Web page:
Megan (jehoshabeath) wrote,
Megan
jehoshabeath

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Visiting a Wildlife Rehabilitator

Last weekend, I had the opportunity to meet one of our local wildlife rehabilitators and learn how they support our local citizens and wildlife.

Pennsylvania has a number of licensed wildlife rehabilitators: https://pawr.com/ They care for injured or orphaned wildlife that is unable to survive on its own. Our local rehabber has been volunteering for over 10 years and works primarily with squirrels and opossums. Some rehabilitators specialize in a certain species, such as songbirds or rabbits. Baby songbirds require a huge time-commitment because they need to be fed every few hours! If a rehabber wishes to work with species that may be prone to carry rabies, they require special training and immunization. These include foxes, groundhogs, skunks, raccoons, bats, and coyotes.

Animals are only taken in if they truly need help. For example, if an animal's mother has been killed before it is weaned, then the little one isn't able to survive on its own. The rehabilitator that I visited was caring for an animal in this situation. She had received an opossum who had been separated from his mother. The opossum had been found at a local farm, where a dog was barking at it. Its mother was nowhere to be found and it was too little to eat solid food. The rehabilitator was giving him a formula to drink and provided him a safe, warm place to rest and grow. He was hiding under a blanket in his container. The rehabber had placed a heating pad underneath the container to keep it warm. The little opossum was still very scared from his ordeal, but he looked healthy and he didn't make any noises at us.

This was the closest that I'd ever been to a possum - it was actually really adorable :) It looked similar to the opossum in this video. I hope he is recovering well and that he can be released soon. That's the rehabilitator's goal - to release all of the wild animals back into their home in the wild. It's pretty special to be able to share a part in their story, though, and to lend a hand when they're in need. They also serve a role in educating the people in our region about our local wildlife, so that both people and animals can live safely and happily.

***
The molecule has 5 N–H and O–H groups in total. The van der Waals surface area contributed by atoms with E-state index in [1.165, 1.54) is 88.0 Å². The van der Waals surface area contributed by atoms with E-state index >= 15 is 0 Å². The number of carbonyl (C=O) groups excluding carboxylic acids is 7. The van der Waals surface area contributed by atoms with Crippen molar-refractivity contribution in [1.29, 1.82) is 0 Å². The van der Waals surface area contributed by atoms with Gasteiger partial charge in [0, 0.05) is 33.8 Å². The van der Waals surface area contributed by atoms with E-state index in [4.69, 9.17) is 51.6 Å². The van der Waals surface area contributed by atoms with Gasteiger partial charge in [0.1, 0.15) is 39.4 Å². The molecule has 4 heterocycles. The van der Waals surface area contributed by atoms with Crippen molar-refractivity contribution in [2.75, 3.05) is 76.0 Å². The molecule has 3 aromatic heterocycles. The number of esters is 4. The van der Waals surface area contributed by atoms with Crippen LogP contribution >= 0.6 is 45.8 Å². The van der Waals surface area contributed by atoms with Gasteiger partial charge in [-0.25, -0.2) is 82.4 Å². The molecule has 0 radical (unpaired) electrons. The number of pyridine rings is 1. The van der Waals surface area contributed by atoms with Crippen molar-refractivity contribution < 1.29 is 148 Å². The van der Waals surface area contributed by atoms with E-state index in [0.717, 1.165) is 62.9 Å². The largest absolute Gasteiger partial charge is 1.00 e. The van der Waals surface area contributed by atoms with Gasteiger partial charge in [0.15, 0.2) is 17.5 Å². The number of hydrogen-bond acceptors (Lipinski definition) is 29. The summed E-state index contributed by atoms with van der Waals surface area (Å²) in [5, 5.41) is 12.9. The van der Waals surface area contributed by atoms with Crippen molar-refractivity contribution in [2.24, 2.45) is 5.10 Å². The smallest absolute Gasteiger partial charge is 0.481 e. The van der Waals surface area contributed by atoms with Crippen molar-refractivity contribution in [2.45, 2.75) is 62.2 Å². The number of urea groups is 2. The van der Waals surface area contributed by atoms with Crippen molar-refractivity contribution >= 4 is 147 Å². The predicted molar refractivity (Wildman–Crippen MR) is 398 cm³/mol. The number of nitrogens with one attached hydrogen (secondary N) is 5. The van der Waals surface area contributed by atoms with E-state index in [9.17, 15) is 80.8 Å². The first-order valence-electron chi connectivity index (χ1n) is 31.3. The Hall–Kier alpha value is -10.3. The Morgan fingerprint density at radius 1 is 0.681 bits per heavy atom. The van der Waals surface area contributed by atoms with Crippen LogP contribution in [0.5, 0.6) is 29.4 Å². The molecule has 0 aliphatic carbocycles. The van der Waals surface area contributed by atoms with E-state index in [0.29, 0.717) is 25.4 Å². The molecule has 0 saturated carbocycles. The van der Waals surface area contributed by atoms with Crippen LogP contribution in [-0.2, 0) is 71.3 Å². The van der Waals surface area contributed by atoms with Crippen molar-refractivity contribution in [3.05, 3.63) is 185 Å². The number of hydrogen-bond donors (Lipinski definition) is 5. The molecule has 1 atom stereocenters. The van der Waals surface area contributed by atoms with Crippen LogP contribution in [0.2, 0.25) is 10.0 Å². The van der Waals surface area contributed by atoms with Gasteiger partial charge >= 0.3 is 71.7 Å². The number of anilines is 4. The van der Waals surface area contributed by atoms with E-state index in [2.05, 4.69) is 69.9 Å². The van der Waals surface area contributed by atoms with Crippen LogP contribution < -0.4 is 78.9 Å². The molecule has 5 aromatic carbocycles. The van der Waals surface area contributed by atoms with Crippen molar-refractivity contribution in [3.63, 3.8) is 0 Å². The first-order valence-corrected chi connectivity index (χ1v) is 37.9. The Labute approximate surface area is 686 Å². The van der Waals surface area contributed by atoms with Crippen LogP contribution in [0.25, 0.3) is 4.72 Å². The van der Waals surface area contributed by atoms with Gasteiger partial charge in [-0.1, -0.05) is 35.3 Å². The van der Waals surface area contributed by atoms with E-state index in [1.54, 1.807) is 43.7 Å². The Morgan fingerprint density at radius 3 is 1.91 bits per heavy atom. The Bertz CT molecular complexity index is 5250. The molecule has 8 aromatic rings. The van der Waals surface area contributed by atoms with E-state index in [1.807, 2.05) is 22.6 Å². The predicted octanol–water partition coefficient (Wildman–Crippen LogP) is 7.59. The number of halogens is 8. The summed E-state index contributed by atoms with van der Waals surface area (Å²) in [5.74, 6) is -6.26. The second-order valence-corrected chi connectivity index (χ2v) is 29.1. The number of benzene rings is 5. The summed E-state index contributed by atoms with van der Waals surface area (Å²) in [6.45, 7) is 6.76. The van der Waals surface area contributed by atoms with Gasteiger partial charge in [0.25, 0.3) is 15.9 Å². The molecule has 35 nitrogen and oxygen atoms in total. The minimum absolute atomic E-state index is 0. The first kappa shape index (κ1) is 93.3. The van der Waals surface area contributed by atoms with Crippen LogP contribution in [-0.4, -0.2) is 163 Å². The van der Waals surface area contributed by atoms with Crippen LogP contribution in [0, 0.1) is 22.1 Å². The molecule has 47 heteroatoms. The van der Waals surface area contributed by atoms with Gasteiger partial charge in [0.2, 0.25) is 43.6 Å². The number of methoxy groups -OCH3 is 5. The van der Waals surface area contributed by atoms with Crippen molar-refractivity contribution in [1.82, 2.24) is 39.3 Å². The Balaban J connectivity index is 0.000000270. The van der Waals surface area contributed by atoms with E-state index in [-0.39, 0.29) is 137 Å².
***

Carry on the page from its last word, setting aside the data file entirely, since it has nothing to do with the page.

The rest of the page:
There are two large rehabilitation centers in central PA, one in Centre County and one in Schuylkill County. These are a bit too far to visit or volunteer with, but I'm investigating other ways that I can get to know and support our local rehabbers. I'm really excited about meeting them and learning more about the animals that live here.

It's a dream come true to be able to get close to our local wildlife. It feels like coming around full circle with the days when I wrote a letter to Sea World telling them that I wanted to become an Orca trainer (1992), when I got ZooBooks in the mail (1994), when I watched Wild Hearts Can't Be Broken, collected Littlest Pet Shops and stuffed animals. I've always wanted to be close to animals. I hope I'll have more opportunities in the future, like I had meeting the little opossum last weekend <3
Tags: love, opossum, service, wildlife rehabilitation
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